3 Tips For Successful eLearning Content Comprehension

eLearning Content Comprehension: How To Tackle Heaps Of Content When Developing Online Courses

The first challenge that we encounter when we get down to designing eLearning courses is to understand the huge pile of content that is in front of us. Subject Matter Experts, training managers, and project stakeholders share volumes of content that they perceive are essential for the development of the course. Faced with such a huge pile, it is indeed challenging to first understand what it is all about and then segregate relevant content from the irrelevant and unnecessary information. Often, we may not be familiar with the content, it may be lengthy, technical in nature, and quite boring. Yet, eLearning content comprehension is something that is very important before we get on to developing the eLearning course. Here are 3 tips you can keep in mind to tackle the raw content that is shared for course development.

1. Consult Project Stakeholders To Define Broad Learning Objectives Of The Course

Assume you have been summoned to design a course for onboarding new employees. You are given the company’s Code of Conduct manual, a set of PPT presentations that were used previously by the HR manager during classroom training sessions, videos of senior management addressing employees during a recent event, clippings from the marketing department of a recent advertisement that was released to the media, and some PDF documents that talk about the company’s history, vision, and mission.

If you do not have a clear idea of what the new employees are expected to know and do at the end of the course, you will not be able to identify the right content from all the clutter in front of you.  Therefore, it is important that you sit with the project stakeholders or HR managers to define the broad learning objectives of the course. You can have around 3 to 5 learning objectives that will help you choose the right content for the course.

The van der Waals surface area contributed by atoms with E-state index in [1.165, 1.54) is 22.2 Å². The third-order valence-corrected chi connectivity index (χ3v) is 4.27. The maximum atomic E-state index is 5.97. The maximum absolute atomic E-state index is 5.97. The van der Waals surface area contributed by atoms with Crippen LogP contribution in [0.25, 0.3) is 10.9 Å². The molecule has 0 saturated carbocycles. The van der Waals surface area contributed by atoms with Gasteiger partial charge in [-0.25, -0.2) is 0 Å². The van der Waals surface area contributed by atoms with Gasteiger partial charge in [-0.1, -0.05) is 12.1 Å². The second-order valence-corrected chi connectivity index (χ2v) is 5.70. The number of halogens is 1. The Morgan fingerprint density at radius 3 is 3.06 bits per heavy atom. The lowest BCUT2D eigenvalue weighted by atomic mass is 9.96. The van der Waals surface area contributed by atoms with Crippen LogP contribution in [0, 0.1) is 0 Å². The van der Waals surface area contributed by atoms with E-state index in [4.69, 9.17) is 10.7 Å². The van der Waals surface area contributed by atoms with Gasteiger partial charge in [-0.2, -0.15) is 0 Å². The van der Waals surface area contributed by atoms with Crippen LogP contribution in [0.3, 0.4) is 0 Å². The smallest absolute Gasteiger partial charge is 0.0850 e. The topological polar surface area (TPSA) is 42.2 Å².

Examples of typical learning objectives for an onboarding program.

By the end of the course, learners will be able to:

  • Recognize the organizational structure, its vision, and mission.
  • Identify the roles and responsibilities in relation to their jobs.
  • Explain how they help achieve business goals.
  • Infer the employee guidelines and Code of Conduct manual.
  • Access information about policies and procedures using the HR portal.

2. Use The Active Reading Method To Skim Through The Content And Get An Overall Understanding Of The Subject

Active reading allows you to engage with the content in a manner that enables you to make the best use of it for the given purpose. In the context of an eLearning course, you will be able to analyze and distinguish unnecessary content and identify that which is important to address the learning needs.  Taking a cue from what Harvard recommends for its students, make notes along the margins (if using physical paper) or in the comments box (if using digital format) to highlight how the particular piece of content is relevant to the course or which learning objective it fulfills. It is a good practice to note down questions that arise in your mind as it might help you look for missing content. At the end of the exercise, you should be able to provide an outline for the given content, summarize it, and be able to analyze if the available content is logical and self-sustaining or requires additional material to make sense.

3. Align Content To The Broad Learning Objectives

Finally, you should be able to evaluate if the available content adequately addresses the learning objectives. If you segregate content based on the learning objectives, you will be able to identify the content gaps. For example, if you expect employees to know how to apply for leave or check for a pending training program using the HR portal, you need to have the relevant course material that explains the process so that it goes into the course curriculum. However, if you discover that you don’t have any material pertaining to the online HR portal or the process that needs to be followed by employees for leave application, you would have identified a content gap. This enables you to look for the right content from appropriate sources and include it as a part of the content library. Thus, it is important that you align content to the broad learning objectives right during the content analysis and comprehension stage. This ensures that the course development is thorough and purposeful.

Final Word

eLearning content comprehension is the first step to successful course development. If you want to learn more about the steps involved in eLearning content comprehension in particular, and eLearning course development in general, download the eBook Instructional Design 101: A Handy Reference Guide to eLearning Designers. The book is a useful resource for anyone  interested in eLearning development and contains some handy tips and guidelines to create effective online courses.

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